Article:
Nimrod’s Crusader Fortress
Referred to as “probably the most exquisite ruins in the world” by Mark Twain, Nimrod's Fortress is an integral part of Crusader history in the Holy Land. Originally built around 1229 by Saladin’s nephew Al- Aziz Uthman, it was conceived to defend the route to Damascus from the Crusader army. It was partially restored during the Ottoman period. Christian tours here include exploration of an archaeological site as well as amazing views of the Hula Valley.
A tour of Nimrod's Fortress takes you through the impressive gate to a gigantic lintel with an inscription from 1275. Next to the gate-tower is a Crusader-period lavatory. Nearby is a large stone with an image of a panther, Mamluk Sultan Beibars' heraldic symbol, attesting to his expansion of the fortress. Continue along the path through the guard towers and past large cisterns, to the fortified tower – a fortress within a fortress. Don't miss the fortress' secret passageway, made of giant stones, which allows those in the know to exit through a concealed doorway.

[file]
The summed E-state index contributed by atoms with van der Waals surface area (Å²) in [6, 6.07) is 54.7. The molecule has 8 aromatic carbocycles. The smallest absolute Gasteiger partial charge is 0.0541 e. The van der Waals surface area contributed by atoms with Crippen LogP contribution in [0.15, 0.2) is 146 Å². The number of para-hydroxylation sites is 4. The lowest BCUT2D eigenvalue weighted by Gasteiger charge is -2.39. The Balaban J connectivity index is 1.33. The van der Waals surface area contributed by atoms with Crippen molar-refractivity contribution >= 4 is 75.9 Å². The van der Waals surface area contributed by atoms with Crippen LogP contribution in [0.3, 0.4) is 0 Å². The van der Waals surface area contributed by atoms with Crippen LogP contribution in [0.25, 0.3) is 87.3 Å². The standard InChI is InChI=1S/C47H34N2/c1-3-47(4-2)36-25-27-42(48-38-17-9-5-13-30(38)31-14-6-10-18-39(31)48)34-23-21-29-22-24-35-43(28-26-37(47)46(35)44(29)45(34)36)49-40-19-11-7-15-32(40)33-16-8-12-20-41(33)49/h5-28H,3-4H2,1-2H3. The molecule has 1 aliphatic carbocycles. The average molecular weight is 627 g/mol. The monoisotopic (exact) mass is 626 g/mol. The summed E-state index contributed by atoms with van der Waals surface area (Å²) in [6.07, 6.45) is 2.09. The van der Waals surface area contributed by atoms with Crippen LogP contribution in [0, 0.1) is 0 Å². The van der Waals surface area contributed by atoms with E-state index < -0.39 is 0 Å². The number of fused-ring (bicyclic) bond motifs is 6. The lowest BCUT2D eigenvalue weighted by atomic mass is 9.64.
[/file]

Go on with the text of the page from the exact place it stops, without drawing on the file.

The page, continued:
At the end of your tour, take some time to appreciate the amazing views from the slope of Mount Hermon. You can see the entire Galilee and Golan from the fortress, with a focus on the Hula Valley directly below. On a clear day, you can even spot the mountains of Lebanon.
Combine a visit to Nimrod's Fortress with a tour of Banias Nature Reserve. If you enjoy hiking, take the two-kilometer trail from the fortress down the mountain to the Banias.